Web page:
Stress Testing and the Detection of Heart Disease

 

There was a story published last week in a respected cardiology journal that on cursory review may seriously mislead the lay public.   The topic was the under diagnosis of coronary heart disease by stress imaging testing using radioactive markers, using coronary artery calcification scores as the gold standard.   In almost 1200 patients at some risk for, but without the diagnosis of, coronary artery disease, stress imaging testing by treadmill or bicycle was compared to coronary calcium scanning done within six months of each other.   These researchers found that 56 per cent of patients passed their exercise tests but had significantly positive coronary calcium scores indicating diseased coronary arteries.

 

Let's review what this study is really saying, and what it is not saying.   First, we will briefly review what coronary calcium indicates.   Then we will look at what exercise testing indicates.   And then we will look at the gaps between these diagnostic modalities and explain how they work together to help doctors and patients get to a true assessment of a patient's coronary status.

 

There is increasing evidence that not only is the presence of calcium in arteries and indicator of underlying atherothrombosis, or colloquially hardening of the arteries, but that the absolute amount of calcium may correlate with the extent of disease.   That is, the higher the calcium score, or burden, the greater the likelihood of significant obstruction of the artery.   The calcium does not cause the disease; it is simply a marker of disease, much like calcium in the joints or tendons indicates chronic injury, but did not cause the original injury.

 

There are different types of stress testing that each has its role in sorting out the status of a patient's coronary arteries.   The most basic is the routine treadmill or bicycle exercise test in which a patient's symptoms, electrocardiogram, blood pressure, heart rate and rhythm are monitored with increasing levels of standardized exercise.   If the arteries are having a hard time supplying heart muscle with enough oxygen and nutrients with increasing demand, the patient may develop symptoms, electrocardiographic changes, or instability of blood pressure or heart rhythm.

 

Routine stress tests are limited in their ability to detect significant disease, and their accuracy is highly dependent on the population of patients being tested.   In high-risk patients, the diagnostic accuracy is quite good.   In healthy populations, the accuracy is considerably less.   Consequently, enhanced exercise tests involving imaging have been developed that significantly improve the diagnostic accuracy in most risk categories.   Stress echocardiography, which looks at the function of heart muscle undergoing exercise, and stress nuclear imaging, which looks at blood distribution of the heart undergoing exercise have excellent track records in detecting about 90 per cent of significantly obstructed coronary arteries.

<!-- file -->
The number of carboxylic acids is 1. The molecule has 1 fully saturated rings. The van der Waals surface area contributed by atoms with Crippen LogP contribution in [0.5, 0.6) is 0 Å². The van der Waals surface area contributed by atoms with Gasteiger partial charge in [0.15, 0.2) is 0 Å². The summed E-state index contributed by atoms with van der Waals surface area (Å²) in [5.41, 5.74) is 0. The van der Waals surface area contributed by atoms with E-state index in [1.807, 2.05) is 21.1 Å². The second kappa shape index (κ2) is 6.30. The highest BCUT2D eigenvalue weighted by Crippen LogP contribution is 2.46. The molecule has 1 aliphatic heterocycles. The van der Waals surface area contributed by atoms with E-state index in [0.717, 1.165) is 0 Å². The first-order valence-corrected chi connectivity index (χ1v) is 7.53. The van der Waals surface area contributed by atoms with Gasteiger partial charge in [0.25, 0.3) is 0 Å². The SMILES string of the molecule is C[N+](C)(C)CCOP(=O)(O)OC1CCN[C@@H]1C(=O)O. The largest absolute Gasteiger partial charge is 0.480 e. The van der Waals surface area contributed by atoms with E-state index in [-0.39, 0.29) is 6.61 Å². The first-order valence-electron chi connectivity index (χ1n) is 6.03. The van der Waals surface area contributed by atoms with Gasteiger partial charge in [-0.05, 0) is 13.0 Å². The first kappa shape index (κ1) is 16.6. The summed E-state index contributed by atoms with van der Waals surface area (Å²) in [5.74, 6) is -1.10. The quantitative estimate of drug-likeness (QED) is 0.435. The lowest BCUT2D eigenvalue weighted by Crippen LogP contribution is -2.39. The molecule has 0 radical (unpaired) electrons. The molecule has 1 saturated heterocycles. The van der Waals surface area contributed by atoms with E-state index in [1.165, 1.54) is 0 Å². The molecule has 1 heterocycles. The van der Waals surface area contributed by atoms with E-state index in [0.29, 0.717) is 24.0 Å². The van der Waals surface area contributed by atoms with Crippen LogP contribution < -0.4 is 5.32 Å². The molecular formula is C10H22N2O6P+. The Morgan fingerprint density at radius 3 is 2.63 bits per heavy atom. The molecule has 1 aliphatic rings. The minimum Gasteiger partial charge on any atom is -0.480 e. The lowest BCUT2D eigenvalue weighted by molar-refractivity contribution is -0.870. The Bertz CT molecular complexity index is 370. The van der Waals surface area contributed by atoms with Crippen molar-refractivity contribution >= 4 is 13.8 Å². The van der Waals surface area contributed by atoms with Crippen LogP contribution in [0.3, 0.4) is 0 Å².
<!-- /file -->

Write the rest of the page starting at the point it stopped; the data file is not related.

The key word here is significantly .   Blood flow is not compromised in a linear fashion.   A 50 per cent obstructed blood vessel does not block 50 per cent of flow.   A marathoner can do quite well even if all of his blood vessels had a 50 per cent obstruction in each artery.   In fact, blood flow is not compromised until at least 75 per cent or more of a vessel is obstructed.

 

Coronary calcium may be present with NO obstruction at all.   Indeed, I have had patients referred to me with high calcium scores who eventually had coronary angiograms that showed no obstruction in any coronary artery.   Conversely, I have a patient with a calcium score of ZERO who had a cardiac arrest and extensive underlying coronary obstructions, but survived to tell the tale.

 

Pitting one diagnostic test against another is a bit like the straw man analogy.   It's a bit artificial and used to tout one test over another.

 

Just remember that the presence of coronary calcium is de facto evidence of some coronary artery disease and patients indeed should be treated aggressively with lifestyle changes, diet, exercise, weight management, risk factor assessment, and appropriate medications as needed.

 

Stress testing is looking for significant coronary obstruction that may require angiograms, angioplasty or surgery.   As I have described in prior columns, stress testing will not necessarily detect an impending heart attack in a patient, since the mechanism there is the rupture of a plaque that may be less than 50 per cent obstructed before it ruptures.   Stabilization of high-risk plaques to avoid the rupture that triggers an acute heart attack involves risk factor assessment, lifestyle and, if necessary, pharmacologic interventions.

 

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Dr. Loh is medical director of the Ventura Heart Institute in Thousand Oaks, CA.   His e-mail address is drloh@venturaheart.com .   Previous Second Opinion columns are accessible at www.venturaheart.com.